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Driver’s Licenses for Illegal Immigrants Become Virginia Gubernatorial Campaign Issue

California Highway Patrol officers talk with immigrants attending an information session at the Mexican Consulate regarding obtaining a California driver's license in San Diego on April 23, 2014. (AP Photo/Lenny Ignelzi, File)

If there was any doubt about how seriously Republican gubernatorial primary candidate Ed Gillespie takes the debate over the idea of issuing a Virginia driver’s license to anyone but legal residents of the Commonwealth, he settled it with a Friday tweet.

“Add your name if you agree that illegal immigrants should not get legal identification from our state government,” he tweeted, along with a link to the homepage of edforvirginia.volunteers.com.

That tweet wasn’t the first time Gillespie has spoken out on the issue.

“And unlike both Democrats running for governor, I won’t try to repeal our commonsense voter I.D. law protecting legal voters, while trying to pass a new law to issue state driver’s licenses to people who are here illegally,” Gillespie, the former chairman of the Republican National Committee, said when he launched his campaign Jan. 14.

Gillespie was referring to a proposal endorsed by Gov. Terry McAuliffe and Lt. Gov. Ralph Northam to repeal the state’s voter photo ID law.

Corey Stewart, the Prince William County Board of Supervisors chairman who is running against Gillespie in the GOP gubernatorial primary, told Lifezette the only reason Democrats are pushing the proposal is because they are hoping illegal immigrants will become Democratic voters.

Northam, who is leading the race of three on the Democratic governor’s primary ballot, gave his opinion on Gillespie’s stand.

“We need to make sure that we have immigration reform for this country,” Northam said in response to a reporter’s question. “We need to make sure that we have a pathway to citizenship in the Commonwealth of Virginia, and we need to make sure that people have access to driver’s licenses.”

This is not just a campaign issue. It is also a legislative debate that was halted by Republicans who trashed the idea at the Senate Transportation Committee in January.

But supporters of giving a driver’s license to everyone regardless of citizenship promise to be back.

“This is a need in our community, and we are going to be fighting until we get driver’s licenses,” Edgar Aranda, chairman of the Virginia Coalition of Latino Organizations, told the Alexandria Gazette Packet. “This is a long journey, not a short journey.”

If this proposal is approved by the Virginia Legislature, the Commonwealth would become the 13th state in America to allow illegal immigrants to obtain a driver’s license.

There’s no doubt of the demand.

More than 800,000 undocumented immigrants are now documented thanks to a 2-year-old law that allowed them to have driver’s licenses in California.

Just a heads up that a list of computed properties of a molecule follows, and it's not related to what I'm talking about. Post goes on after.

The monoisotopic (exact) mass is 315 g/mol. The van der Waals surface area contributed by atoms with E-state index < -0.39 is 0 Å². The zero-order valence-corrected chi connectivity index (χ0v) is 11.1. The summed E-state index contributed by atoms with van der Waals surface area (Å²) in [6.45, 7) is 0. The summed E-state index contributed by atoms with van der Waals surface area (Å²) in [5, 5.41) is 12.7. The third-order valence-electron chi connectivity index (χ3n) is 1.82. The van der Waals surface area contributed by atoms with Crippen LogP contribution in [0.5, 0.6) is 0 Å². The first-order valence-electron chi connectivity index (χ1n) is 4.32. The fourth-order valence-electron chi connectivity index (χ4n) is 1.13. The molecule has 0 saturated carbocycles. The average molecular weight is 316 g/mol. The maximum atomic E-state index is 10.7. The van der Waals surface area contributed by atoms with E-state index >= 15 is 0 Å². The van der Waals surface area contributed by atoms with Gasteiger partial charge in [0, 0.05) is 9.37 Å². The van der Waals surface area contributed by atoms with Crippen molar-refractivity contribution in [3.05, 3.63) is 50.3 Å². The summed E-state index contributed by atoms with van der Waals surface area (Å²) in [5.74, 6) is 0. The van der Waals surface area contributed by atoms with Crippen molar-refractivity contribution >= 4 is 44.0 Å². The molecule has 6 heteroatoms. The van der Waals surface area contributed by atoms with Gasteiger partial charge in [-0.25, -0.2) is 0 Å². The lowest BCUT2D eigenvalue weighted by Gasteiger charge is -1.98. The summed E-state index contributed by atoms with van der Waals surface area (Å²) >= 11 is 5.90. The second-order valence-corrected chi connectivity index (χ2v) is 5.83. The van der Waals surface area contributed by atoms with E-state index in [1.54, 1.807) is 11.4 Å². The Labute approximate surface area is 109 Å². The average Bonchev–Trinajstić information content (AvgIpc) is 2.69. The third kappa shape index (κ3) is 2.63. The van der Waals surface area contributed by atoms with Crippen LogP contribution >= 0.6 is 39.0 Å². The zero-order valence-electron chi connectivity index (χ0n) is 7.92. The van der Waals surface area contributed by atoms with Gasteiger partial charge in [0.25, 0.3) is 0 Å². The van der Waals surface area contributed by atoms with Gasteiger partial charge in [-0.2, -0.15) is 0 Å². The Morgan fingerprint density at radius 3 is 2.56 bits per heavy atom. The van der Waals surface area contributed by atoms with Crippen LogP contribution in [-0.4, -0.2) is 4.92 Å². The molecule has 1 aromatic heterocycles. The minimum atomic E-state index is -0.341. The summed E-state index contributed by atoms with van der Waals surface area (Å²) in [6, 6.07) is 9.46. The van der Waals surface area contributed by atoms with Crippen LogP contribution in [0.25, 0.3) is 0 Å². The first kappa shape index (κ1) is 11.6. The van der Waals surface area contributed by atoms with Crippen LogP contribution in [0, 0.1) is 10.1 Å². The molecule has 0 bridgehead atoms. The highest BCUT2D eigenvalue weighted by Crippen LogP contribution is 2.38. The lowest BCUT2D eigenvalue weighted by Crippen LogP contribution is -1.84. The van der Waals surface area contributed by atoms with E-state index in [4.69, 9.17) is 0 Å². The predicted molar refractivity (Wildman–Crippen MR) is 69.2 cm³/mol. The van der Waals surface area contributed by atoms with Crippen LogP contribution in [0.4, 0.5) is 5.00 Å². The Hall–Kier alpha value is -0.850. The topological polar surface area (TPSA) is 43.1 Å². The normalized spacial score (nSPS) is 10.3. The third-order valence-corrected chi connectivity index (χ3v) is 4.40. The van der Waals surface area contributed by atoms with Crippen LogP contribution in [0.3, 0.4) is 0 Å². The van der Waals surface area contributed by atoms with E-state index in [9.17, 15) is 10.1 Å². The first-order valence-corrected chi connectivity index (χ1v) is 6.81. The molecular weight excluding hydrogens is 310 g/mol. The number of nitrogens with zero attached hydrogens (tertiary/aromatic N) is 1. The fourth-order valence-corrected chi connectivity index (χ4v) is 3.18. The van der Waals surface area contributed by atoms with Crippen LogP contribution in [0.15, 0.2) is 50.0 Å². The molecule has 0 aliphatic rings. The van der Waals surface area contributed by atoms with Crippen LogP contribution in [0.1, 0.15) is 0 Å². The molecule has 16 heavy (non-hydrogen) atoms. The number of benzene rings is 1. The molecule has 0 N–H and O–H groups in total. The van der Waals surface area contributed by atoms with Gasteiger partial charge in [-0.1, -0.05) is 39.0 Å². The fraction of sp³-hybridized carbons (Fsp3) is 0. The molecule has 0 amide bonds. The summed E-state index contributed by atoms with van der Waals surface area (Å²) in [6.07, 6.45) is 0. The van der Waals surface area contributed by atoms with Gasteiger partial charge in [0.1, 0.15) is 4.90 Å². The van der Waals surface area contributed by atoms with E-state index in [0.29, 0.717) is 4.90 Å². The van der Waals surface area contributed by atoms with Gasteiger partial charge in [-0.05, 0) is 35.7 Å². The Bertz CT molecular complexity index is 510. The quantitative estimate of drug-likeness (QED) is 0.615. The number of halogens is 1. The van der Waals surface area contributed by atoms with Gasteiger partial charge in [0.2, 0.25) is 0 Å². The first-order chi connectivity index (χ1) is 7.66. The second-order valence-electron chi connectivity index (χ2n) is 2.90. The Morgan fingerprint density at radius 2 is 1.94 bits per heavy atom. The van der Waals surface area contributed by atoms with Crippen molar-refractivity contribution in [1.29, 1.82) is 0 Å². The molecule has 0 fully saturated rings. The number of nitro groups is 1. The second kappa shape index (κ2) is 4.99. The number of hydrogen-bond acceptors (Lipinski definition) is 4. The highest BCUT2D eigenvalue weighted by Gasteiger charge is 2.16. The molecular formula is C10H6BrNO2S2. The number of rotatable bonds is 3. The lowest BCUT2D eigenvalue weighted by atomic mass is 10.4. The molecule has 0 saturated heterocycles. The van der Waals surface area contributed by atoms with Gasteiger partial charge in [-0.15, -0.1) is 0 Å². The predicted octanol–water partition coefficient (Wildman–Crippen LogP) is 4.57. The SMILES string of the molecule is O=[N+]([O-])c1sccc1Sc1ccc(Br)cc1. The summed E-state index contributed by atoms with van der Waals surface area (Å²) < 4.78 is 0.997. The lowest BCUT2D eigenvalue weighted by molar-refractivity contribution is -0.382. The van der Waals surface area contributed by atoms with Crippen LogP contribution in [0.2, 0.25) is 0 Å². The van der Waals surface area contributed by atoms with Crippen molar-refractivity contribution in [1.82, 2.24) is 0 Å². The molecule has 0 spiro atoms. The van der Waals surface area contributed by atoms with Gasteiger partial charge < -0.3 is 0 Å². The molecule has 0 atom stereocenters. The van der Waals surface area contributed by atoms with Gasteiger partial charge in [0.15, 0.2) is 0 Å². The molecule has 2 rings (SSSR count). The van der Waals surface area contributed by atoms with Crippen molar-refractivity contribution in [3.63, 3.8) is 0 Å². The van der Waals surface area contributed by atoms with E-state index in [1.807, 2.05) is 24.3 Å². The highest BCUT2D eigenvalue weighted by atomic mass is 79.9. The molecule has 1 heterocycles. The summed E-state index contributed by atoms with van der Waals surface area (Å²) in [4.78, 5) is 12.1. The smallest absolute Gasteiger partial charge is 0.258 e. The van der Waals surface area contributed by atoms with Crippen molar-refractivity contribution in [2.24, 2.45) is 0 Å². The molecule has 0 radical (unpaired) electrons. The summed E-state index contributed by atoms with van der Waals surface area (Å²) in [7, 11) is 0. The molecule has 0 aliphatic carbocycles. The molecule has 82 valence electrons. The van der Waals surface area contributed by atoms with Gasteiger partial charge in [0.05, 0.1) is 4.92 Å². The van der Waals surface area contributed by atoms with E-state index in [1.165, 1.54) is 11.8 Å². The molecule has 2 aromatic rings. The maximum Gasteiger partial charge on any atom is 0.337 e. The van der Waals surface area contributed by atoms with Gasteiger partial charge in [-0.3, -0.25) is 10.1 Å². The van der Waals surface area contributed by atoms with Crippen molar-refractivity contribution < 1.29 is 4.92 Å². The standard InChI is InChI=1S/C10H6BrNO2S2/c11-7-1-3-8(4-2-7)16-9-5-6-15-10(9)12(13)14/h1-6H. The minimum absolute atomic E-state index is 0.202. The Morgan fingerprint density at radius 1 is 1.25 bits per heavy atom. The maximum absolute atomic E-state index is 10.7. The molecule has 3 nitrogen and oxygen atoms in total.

“It’s a completely different feeling because you no longer have to worry about seeing a police car,” a 46-year-old who asked to be identified only by his first name, Ramon, told the Mercury News. “You’re much more at peace when you drive. You can drive long distances with your family — to Disneyland or to the Monterey Bay Aquarium — with confidence. You don’t live in fear.”

In Colorado, the demand is so strong that crooks are actually selling phony appointment times with the Division of Motor Vehicles to apply for a license to drive.

“Our office received information from the DMV that a number of people were hoarding appointment times and then selling those appointments at prices that range from $50 to as high as $1,000,” said Attorney General Cynthia H. Coffman.

Proponents say issuing driver’s licenses to illegal immigrants should be seen as a safety issue if only because they can then get auto insurance and be required to take a state driver’s test.

Virginia advocates of the proposal also say that unlicensed illegal immigrants who are, let’s say, driving with a bad taillight are just a step away from an ICE deportation.

“This is a matter of life and death,” said Beatriz American, vice-chairwoman of the Virginia Coalition of Latino Organizations, during a press conference in January. “We have had cases of people pleading for driver’s licenses because somebody in their family is sick with cancer but they cannot take them to treatment.”

Opponents counter that there is something wrong with giving an illegal resident a legal form of identification.

“The state should not be complicit in helping people who are here illegally and breaking U.S. law,” Corey Stewart told the Senate Transportation Committee before the January vote that scuttled the proposal.

Stewart said that unlike Lt. Gov. Northam, who called for a “pathway to citizenship,” he sees giving driver’s licenses to illegal residents as a gateway to voter fraud.

“The Democrats, particularly in Virginia, are responsible for a lot of voter fraud and they want illegal aliens to vote,” Stewart asserted. “It’s the only way they could possibly win.”